Our Favorite Bad Movies by Jeff Mitchell, Monte Yazzie and Ben Cahlamer

For legions and legions of fans, “The Room” (2003) – written, directed, produced, and starring Tommy Wiseau – is an extraordinary cinematic gift, a beloved treasure, an unforgettable experience, and…an utter disaster.  Yes, a disaster.  “The Room” is a bad movie, but comically bad, and it truly needs to be seen to be believed.  Well, throughout the country, “The Room” has forged countless believers, and they regularly and faithfully pack arthouses for Saturday evening screenings of Wiseau’s 1-hour 39-minute creation, a clunky love triangle which could have been told in about 20 minutes and unintentionally morphs into a head scratching comedy. 

 

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On Friday, Dec. 8, James Franco’s “The Disaster Artist” arrives in theatres, and his very intentional comedy wonderfully captures Wiseau’s journey to movie immortality. 

 

In celebration of “The Room” and anticipation for “The Disaster Artist”, we – the Phoenix Film Festival critics - searched and sifted through our internal rolodexes for our favorite bad movies.  These films might hover close to zero on Rotten Tomatoes but are close to number one in our hearts.  Well, not number one exactly, but you get the idea.  For some varied, inexplicable, unknown, or very justified reasons, we love these movies!  Perhaps you do (or will) too.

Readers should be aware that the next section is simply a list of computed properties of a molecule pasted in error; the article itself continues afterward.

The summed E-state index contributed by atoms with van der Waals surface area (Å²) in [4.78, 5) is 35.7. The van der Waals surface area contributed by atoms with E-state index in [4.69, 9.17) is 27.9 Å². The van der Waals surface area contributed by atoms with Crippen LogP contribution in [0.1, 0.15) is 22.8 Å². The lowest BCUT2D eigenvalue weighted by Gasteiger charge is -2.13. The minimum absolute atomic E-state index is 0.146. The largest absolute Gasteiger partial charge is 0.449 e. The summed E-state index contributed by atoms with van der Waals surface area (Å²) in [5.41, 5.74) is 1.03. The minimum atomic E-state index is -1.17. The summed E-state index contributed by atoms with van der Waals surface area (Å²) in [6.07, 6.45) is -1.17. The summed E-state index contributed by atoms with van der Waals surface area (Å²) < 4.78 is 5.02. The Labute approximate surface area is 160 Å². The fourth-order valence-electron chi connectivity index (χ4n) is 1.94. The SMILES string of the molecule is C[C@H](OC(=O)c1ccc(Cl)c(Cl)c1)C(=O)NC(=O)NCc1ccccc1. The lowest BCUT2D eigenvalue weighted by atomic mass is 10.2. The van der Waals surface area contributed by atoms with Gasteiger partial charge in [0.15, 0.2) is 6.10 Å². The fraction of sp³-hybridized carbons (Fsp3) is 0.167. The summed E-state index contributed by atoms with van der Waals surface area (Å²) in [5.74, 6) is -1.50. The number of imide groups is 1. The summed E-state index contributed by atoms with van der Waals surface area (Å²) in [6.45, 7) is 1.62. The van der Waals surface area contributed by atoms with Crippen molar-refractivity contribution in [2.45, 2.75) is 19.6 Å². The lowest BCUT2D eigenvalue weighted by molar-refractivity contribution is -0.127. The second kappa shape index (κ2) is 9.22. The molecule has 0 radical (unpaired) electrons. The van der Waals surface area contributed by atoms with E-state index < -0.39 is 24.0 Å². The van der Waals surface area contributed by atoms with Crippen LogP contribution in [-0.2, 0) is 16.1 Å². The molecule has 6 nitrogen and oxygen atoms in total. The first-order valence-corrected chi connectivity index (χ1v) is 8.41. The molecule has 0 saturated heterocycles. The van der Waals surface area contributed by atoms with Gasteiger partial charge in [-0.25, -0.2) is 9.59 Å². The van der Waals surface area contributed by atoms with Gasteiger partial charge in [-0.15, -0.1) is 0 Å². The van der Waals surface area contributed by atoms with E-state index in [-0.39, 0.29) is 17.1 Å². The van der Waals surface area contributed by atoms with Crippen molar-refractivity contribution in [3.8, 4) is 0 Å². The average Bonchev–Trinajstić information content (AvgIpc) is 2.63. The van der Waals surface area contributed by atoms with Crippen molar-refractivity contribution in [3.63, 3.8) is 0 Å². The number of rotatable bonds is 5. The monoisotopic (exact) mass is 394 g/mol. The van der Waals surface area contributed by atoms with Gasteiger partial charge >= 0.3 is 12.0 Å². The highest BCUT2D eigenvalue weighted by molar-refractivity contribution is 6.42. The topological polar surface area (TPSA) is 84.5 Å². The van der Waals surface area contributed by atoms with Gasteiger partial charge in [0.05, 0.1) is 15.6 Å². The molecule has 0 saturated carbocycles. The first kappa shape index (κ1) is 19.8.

Jeff Mitchell’s Top Five

 

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5. “Jason Lives: Friday the 13th Part VI” (1986) – From 1980 to 2009, 12 “Friday the 13th” films have bloodied the big screen, but the fifth installment - “Friday the 13th: A New Beginning” (1985) - took a departure, as Jason Voorhees or his mother did not appear as the lead antagonist.   The next year, however, writer/director Tom McLoughlin took the reins and orchestrated Jason’s resurrection in a welcomed revival of the merciless maniac to the joy of many horror fans, including this critic.